Ebola Tsunami in Sierra Leone: It doesn’t get any worse than this.

Meet Mustapha Cole of Sierra Leone. Four members of his family have just died of Ebola in the last couple weeks–his aunts, sister, and uncle. He buried three on October 5 and his uncle passed away just yesterday. His father, a sister, and one other relative remain with him in a small house that is short of food—very short of food. Everyone stays indoors as much as possible to avoid contact with others who may carry the Ebola virus—yet the pangs of hunger keep driving people to find nourishment that can make them strong enough to withstand illness. One family of 8 ventured from their home in desperation, but the food they found was spoiled and all of them died of poisoning. Mustapha is now living in a village of 20,000 people who are in a panic because 100 die every day. It isn’t just Ebola, but now people are increasingly vulnerable to malaria and cholera as well. The dead have been left in homes for three or four days so far—people are too afraid to touch them. This morning Mustapha found the body of Ibrahim, a truck pusher who earned $5 a day. He had been suffering for days from what he thought were cold symptoms and went to the hospital to be checked. He didn’t have enough money for treatment, but even if he did the remaining hospital staff were too afraid of Ebola to examine him. So many doctors and nurses have died that there are few left to look after the sick. Mustapha reports that the government has lost all credibility. The government stopped paying the staff so they went on strike. “People are dying like flies in the country. Many citizens lost all hope and trust. They are afraid to go to the hospitals. They …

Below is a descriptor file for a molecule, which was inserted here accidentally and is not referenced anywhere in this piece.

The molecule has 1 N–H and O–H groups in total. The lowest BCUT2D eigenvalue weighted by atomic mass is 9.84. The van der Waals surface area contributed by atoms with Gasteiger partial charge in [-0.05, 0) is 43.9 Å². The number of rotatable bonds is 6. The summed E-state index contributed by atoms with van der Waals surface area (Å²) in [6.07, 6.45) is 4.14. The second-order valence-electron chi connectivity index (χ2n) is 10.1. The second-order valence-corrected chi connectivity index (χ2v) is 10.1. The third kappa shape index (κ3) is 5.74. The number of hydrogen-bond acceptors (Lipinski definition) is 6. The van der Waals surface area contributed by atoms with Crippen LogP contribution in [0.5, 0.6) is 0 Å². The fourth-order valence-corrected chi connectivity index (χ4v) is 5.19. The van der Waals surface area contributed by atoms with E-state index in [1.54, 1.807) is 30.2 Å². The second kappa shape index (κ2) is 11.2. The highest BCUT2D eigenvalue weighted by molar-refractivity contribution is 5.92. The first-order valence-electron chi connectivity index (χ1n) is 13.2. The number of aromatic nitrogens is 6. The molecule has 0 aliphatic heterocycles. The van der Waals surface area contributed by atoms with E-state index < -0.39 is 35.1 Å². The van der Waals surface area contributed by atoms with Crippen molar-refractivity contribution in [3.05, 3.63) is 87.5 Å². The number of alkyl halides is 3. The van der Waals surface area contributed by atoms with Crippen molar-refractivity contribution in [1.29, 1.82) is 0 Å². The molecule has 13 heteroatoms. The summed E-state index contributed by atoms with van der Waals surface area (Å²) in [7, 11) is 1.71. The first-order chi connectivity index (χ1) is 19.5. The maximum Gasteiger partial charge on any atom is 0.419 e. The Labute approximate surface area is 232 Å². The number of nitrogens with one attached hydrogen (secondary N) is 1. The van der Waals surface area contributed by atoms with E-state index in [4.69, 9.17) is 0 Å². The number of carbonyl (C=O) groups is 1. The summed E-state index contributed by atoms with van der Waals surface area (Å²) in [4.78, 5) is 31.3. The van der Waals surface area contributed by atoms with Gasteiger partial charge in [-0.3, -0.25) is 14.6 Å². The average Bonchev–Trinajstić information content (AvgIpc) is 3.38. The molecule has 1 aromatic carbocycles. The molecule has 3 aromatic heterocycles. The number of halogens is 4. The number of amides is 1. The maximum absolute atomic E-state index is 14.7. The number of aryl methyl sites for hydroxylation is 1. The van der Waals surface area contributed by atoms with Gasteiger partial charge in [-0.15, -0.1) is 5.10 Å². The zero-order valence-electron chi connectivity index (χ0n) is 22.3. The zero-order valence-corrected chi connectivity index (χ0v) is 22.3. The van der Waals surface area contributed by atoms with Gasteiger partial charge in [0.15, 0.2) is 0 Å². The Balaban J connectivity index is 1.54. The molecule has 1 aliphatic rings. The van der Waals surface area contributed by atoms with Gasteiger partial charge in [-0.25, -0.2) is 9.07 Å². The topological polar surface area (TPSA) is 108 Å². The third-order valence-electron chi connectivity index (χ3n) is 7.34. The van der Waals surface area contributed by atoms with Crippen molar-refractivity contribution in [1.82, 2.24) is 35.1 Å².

Meeting the Cheetah Generation

“Music is Freedom” declared the lead singer of H_ART the Band—as they opened up the first East African Students for Liberty Regional Conference at the Catholic University in Nairobi, Kenya—welcoming in the 476 students who came from across the continent to learn more about liberty and student activism. The students came from countries such as Tanzania, Nigeria, Malawi, Ethiopia, Uganda, and even war torn South Sudan, eager to meet their Kenyan counterparts and learn how to expand the freedom movement across Africa. Starting off strong, the talks commenced with the subject of entrepreneurship, with Mike Rotich of the East Africa Policy Centre and David Muumbi of the Kenya Youth Business Trust elaborating on how entrepreneurship can pave a stronger future for Africa and how the students could pursue entrepreneurship in their own lives. This was followed by an open mic session where students already engaged in entrepreneurship were invited to share their experiences and to suggest what would be the most important political or social change to help entrepreneurs on the continent. Over a dozen students eagerly told their stories, concluding with statements that what Africa needed most was “free trade” or “an end to corruption”. In fact, there were so many in the audience that were already involved in businesses of their own that they had to limit the number that came up to speak. Apparently the students didn’t need to be told to become entrepreneurs, they were already taking action on their own! Indeed, entrepreneurship was the predominant theme throughout the conference. I’m not sure if I’ve ever heard a single word said so many times in a single day before. Thus it was no surprise that the star speaker at the event was the multi-millionaire legendary Kenyan industrialist Manu Chandaria, who challenged the students to reach their …